When investors place money with mutual fund managers or invest in exchange traded funds and equities, they automatically assume that they will have to pay fees. These may be one-time fees, or they may be paid out each year. So what happens when investors hear that one of the nation’s top money managers is now willing to allow investors to buy two funds without any management fees at all?
The nation’s news flow has been rather distracting from some issues like this, but Fidelity Investments recently announced the launch of two indexed equity funds with no management fees — and there are no minimum investment requirements. Furthermore, Fidelity also said that it would have a 35% average fee reduction to its existing index funds.
Fitch Ratings has just issued a report showing that zero-fees will pose additional challenges for investment management firms. In a race to zero fees, some investors in these public asset managers and investment managers will have to wonder about the long-term profitability of an entire business segment within finance and banking. That’s what Fitch has brought up.
24/7 Wall St. decided to see how the recent Fidelity announcement has played out against the larger publicly traded investment management firms. By and large, shares did not perform badly despite investors hearing “no fees” and perhaps thinking that world of management fees and commissions would dwindle to zero over time. Here is how their shares have performed on a total return basis in the last week and so far in 2018:
Franklin Resources Inc. (NYSE: BEN), parent of Franklin and Templeton funds, shares are up 2.6% in the past week and up 14% so far in 2018. Franklin Resources has a market cap of $18 billion.
BlackRock Inc. (NYSE: BLK), which owns iShares and is the world’s top ETF manager, shares are up 1.6% over the past week but still down about 5% so far in 2018. BlackRock has $77 billion market cap and is the largest of this entire group.
E*Trade Financial Corp. (NASDAQ: ETFC), which manages assets and charges clients via the classic per-trade commission structure, was up about 1.8% in the past week, as well as up the most of the group (up by 23%) so far in 2018.
Charles Schwab Corp. (NYSE: SCHW), which manages assets and is the largest of the big-three discount brokerages, has seen its shares fall by less than 1% in the past week, and its shares are down almost 2% year to date. Schwab has a market cap of about $69 billion, and it is worth more than TD Ameritrade and E*Trade combined.
T. Rowe Price Group Inc. (NASDAQ: TROW), which manages mutual funds and manages assets globally under the same T. Rowe Price name, has seen its shares rise 2% in the past week and rise 14% year to date. Its market cap is about $29 billion.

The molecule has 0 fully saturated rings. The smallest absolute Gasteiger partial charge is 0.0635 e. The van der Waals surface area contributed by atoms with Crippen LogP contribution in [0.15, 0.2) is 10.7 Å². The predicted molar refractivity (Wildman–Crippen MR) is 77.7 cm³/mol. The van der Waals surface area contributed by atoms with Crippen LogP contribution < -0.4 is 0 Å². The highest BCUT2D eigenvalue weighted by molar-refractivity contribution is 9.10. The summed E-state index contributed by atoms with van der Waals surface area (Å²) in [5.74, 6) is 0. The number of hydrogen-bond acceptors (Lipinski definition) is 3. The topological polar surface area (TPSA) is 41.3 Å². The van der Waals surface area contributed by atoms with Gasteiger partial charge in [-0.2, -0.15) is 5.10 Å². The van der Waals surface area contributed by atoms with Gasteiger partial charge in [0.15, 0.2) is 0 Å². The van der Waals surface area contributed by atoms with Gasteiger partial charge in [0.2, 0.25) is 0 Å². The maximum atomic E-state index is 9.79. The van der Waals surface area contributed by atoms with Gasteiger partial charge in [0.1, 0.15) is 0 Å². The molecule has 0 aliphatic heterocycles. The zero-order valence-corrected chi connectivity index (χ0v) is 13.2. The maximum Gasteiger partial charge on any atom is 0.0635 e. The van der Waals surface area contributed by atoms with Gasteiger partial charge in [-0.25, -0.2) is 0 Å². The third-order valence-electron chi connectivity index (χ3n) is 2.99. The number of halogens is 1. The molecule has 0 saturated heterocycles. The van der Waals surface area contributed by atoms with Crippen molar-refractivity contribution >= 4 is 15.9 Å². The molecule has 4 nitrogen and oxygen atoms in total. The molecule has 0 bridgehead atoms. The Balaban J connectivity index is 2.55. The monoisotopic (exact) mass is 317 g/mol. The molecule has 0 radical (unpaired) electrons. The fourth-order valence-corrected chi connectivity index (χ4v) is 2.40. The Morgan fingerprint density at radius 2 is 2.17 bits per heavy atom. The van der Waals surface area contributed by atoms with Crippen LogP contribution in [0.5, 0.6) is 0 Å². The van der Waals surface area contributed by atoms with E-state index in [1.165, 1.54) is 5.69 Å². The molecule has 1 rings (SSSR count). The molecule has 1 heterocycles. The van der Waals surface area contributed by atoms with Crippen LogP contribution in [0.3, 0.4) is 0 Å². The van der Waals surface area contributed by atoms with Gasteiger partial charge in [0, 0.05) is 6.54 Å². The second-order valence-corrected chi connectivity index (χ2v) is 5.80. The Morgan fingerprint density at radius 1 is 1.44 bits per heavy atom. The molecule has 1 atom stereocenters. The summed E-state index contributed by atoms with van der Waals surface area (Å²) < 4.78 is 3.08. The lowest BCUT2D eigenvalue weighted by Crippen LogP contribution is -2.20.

According to the Fitch report, this new zero fee issue highlights the persistent industrywide revenue pressures that face traditional investment managers. If one firm is trying it out, other firms will follow. And if it applies to a handful of popular index funds, other index funds are likely to experience the same pressure. The Fitch report noted:
A broader roll out of zero-fee funds, or further reduction of current fee structures, would exacerbate the long-term earnings pressures facing traditional investment managers. This would be particularly challenging for less diversified firms lacking scale, and could spur additional mergers and acquisitions.
Fitch’s did not downgrade the investment management segment and it actually maintained a stable ratings outlook for it in its observations. Still, some investors would be smart to view this as a “long-term downgrade-lite” call. The report also noted:
However, should fee and flow pressure accelerate such that it results in EBITDA compression and consequent decline in profitability margins and/or an increase in cash flow leverage ratios, outlooks and/or individual issuer ratings. Although not viewed as an imminent threat, to the extent Fitch considers passive allocation sufficiently material and permanent, negative rating/Outlook changes could result in advance of the trend being manifested in financial metrics… Offering zero fee rates requires investment managers to have scale and/or more diversified business models with revenue streams other than base management fees such as securities lending or wealth management, which are only realistically achievable for a subset of larger, lower-cost players including Fidelity, Schwab, BlackRock and Vanguard.
Fidelity managed $2.62 trillion in assets as of the end of the second quarter. The company, just like Vanguard, is a privately held entity that does not have to issue earnings releases nor answers to thousands of shareholders who demand dividends and a consistent path to growing profits. Fitch also addressed this in the report:
The fact that Fidelity is privately held may also allow it to take a longer-term strategic view versus publicly traded managers that may face greater shareholder pressure for near-term results. Fitch does not rate Fidelity, and therefore does not have insight into the company’s strategic rationale beyond what can be inferred from information available in the public domain.
Before thinking that all publicly traded investment managers are doomed, note that Fitch did say:
Fitch believes that while passive fee reductions to zero from the typical three to five basis points may exacerbate active fund outflows, long-term investor appetite for actively managed funds will depend much more so on managers’ ability to outperform passive indices at various points in the cycle.
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